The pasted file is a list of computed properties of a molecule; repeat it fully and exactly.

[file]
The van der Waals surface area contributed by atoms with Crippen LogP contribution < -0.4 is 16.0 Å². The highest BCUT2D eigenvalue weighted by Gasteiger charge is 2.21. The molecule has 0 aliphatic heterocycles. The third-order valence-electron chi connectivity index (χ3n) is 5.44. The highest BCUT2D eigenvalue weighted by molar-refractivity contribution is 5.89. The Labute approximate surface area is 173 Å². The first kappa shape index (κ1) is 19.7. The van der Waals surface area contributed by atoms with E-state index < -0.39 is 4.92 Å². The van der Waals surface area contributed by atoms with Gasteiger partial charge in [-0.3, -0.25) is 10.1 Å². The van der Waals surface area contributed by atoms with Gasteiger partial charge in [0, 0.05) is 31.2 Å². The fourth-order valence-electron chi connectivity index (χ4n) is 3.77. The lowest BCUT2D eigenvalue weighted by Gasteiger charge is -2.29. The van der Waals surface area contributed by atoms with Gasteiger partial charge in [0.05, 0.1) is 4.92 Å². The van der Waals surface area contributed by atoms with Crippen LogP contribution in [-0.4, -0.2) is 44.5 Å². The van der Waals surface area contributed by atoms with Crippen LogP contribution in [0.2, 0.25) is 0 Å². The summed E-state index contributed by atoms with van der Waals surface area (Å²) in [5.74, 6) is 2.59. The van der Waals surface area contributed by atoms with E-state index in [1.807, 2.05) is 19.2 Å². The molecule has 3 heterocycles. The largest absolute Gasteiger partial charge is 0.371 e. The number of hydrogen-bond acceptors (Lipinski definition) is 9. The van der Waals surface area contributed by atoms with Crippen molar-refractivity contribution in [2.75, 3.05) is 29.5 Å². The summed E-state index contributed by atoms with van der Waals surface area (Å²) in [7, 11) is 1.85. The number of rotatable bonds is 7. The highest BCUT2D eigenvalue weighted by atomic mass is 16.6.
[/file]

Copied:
The van der Waals surface area contributed by atoms with Crippen LogP contribution < -0.4 is 16.0 Å². The highest BCUT2D eigenvalue weighted by Gasteiger charge is 2.21. The molecule has 0 aliphatic heterocycles. The third-order valence-electron chi connectivity index (χ3n) is 5.44. The highest BCUT2D eigenvalue weighted by molar-refractivity contribution is 5.89. The Labute approximate surface area is 173 Å². The first kappa shape index (κ1) is 19.7. The van der Waals surface area contributed by atoms with E-state index < -0.39 is 4.92 Å². The van der Waals surface area contributed by atoms with Gasteiger partial charge in [-0.3, -0.25) is 10.1 Å². The van der Waals surface area contributed by atoms with Gasteiger partial charge in [0, 0.05) is 31.2 Å². The fourth-order valence-electron chi connectivity index (χ4n) is 3.77. The lowest BCUT2D eigenvalue weighted by Gasteiger charge is -2.29. The van der Waals surface area contributed by atoms with Gasteiger partial charge in [0.05, 0.1) is 4.92 Å². The van der Waals surface area contributed by atoms with Crippen LogP contribution in [-0.4, -0.2) is 44.5 Å². The van der Waals surface area contributed by atoms with Crippen LogP contribution in [0.2, 0.25) is 0 Å². The summed E-state index contributed by atoms with van der Waals surface area (Å²) in [5.74, 6) is 2.59. The van der Waals surface area contributed by atoms with E-state index in [1.807, 2.05) is 19.2 Å². The molecule has 3 heterocycles. The largest absolute Gasteiger partial charge is 0.371 e. The number of hydrogen-bond acceptors (Lipinski definition) is 9. The van der Waals surface area contributed by atoms with Crippen molar-refractivity contribution in [2.75, 3.05) is 29.5 Å². The summed E-state index contributed by atoms with van der Waals surface area (Å²) in [7, 11) is 1.85. The number of rotatable bonds is 7. The highest BCUT2D eigenvalue weighted by atomic mass is 16.6.